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'Symphony of Horror' is a treat for Halloween night

Count Orlok returns with Arizona Pro Arte for "Symphony of Horror"
October 21, 2013

ASU alum leads Arizona Pro Arte in Halloween symphonic treat

Before “Twilight,” before “True Blood,” there was “Nosferatu.” Widely considered the most unforgettable film in the vampire genre, this creation by F. W. Murnau defined the vampire legend for all films to follow and offered the most disturbing image of the undead ever seen: the eerie and inhuman Count Orlok.

Arizona Pro Arte invites classic film and classical music lovers to celebrate Halloween at the Tempe Center for the Arts with an Oct. 31 screening of this silent masterpiece, with live accompaniment provided by the APA orchestra. This unique performance experience, titled “Nosferatu: A Symphony of Horror,” is created and conducted by APA’s founding artistic director Timothy Verville, who received his doctorate in music from ASU.

Faithfully adapted from Bram Stoker’s unforgettable novel “Dracula,” “Nosferatu” was judged so disturbing upon its 1922 release that it was banned in one nation, and the courts of another ordered prints of the film destroyed. But several copies apparently could not be killed, so the cinematic masterpiece has intrigued audiences through the decades to today, and of course, on Halloween.

“Nosferatu” featured many firsts, including special effects that were groundbreaking in its day and unprecedentedly ghoulish makeup. And it was filmmaker Murnau who added a now-familiar twist to vampire lore: that the undead can be killed by sunlight.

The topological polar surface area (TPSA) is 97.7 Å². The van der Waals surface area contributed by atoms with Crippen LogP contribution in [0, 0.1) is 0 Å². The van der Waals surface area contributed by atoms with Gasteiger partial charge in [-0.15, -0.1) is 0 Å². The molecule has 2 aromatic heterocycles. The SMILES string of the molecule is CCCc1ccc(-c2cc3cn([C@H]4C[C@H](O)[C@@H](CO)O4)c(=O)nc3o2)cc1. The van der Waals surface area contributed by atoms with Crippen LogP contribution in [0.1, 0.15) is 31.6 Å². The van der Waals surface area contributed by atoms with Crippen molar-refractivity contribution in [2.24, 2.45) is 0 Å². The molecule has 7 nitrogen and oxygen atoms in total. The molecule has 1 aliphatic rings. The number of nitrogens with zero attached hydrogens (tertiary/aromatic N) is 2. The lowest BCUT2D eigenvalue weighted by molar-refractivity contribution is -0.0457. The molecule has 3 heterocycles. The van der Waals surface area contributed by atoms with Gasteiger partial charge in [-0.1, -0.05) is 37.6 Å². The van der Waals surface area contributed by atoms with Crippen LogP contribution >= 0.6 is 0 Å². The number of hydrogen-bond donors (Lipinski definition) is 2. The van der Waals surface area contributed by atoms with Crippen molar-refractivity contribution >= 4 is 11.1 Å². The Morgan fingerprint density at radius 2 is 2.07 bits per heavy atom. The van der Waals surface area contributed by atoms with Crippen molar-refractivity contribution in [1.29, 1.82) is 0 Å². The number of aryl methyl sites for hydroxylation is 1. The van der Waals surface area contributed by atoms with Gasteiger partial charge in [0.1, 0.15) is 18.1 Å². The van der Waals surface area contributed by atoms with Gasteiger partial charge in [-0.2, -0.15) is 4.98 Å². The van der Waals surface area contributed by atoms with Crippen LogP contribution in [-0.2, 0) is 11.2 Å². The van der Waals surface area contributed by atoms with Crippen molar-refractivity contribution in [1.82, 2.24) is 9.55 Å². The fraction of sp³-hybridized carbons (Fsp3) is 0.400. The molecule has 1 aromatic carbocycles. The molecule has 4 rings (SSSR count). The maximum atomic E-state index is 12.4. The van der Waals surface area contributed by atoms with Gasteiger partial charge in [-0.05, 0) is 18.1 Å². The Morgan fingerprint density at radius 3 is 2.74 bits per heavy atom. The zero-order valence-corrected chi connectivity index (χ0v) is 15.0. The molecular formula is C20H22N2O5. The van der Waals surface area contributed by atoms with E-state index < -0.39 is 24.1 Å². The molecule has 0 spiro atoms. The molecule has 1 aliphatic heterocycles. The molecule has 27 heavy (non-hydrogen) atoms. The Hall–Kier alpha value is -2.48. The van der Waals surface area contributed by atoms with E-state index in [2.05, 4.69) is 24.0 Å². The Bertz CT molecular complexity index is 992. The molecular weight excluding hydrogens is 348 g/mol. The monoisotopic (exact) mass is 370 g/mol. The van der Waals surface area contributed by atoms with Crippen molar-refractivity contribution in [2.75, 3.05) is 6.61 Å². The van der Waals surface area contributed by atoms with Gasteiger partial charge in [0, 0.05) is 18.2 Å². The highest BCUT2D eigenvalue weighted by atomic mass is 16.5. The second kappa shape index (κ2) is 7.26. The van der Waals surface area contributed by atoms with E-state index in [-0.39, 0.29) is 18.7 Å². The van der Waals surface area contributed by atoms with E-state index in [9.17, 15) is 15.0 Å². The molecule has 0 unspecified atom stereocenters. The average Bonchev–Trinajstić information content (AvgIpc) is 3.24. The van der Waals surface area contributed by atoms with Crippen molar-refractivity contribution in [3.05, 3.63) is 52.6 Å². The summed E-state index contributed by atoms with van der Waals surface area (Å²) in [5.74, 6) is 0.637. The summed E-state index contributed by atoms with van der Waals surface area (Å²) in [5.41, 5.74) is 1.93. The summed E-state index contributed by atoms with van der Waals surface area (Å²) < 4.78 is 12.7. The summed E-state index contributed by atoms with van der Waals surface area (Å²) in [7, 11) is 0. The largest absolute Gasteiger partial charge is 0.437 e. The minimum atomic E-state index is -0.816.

The original “Nosferatu” also utilized a full orchestra score, performed live during the film, but the music was lost. In years since, composers have sought to recreate the score, even reinvent or replace it. As he did for “Alice in Wonderland” last season, Verville will bring musical life to Murnau’s classic with a score created from familiar orchestral classics by Brahms, Wagner and Dvořák, as well as lesser-known works, including one created for the project by APA’s composer in residence, Christopher Norby. The Oct. 31 performance at the Tempe Center for the Arts will be the premiere of the new musical score with the film.

Audience members who arrive 45 minutes before the 7:30 curtain will enjoy a preconcert discussion of the film and music with Ron Newcomer, author of “Moments in Film.” Newcomer received his degree in arts management and directing from ASU, and has since been involved with more than 1,700 stage, television or film productions. He is a prize-winning screenwriter, a faculty member at Chandler-Gilbert Community College and a previous winner of the Distinguished Teacher of the Year Award from ASU’s Herberger College of the Arts.

“Nosferatu: A Symphony of Horror” will be presented one night only, Thursday, Oct. 31, in the Theater of the Tempe Center for the Arts, 700 West Rio Salado Parkway on the south shore of Tempe Town Lake. Ron Newcomer’s pre-concert discussion begins at 6:45 p.m. and the film and performance begin at 7:30 p.m. Arizona Pro Arte’s July and August performances sold out, and another sold-out house is expected for “Nosferatu,” so advance ticket purchase is strongly recommended. Information and tickets are available at

Read more about Arizona Pro Arte and the new season at Hear Sterling Beeaff’s July interview with APA artistic director and conductor Timothy Verville on KBAQ at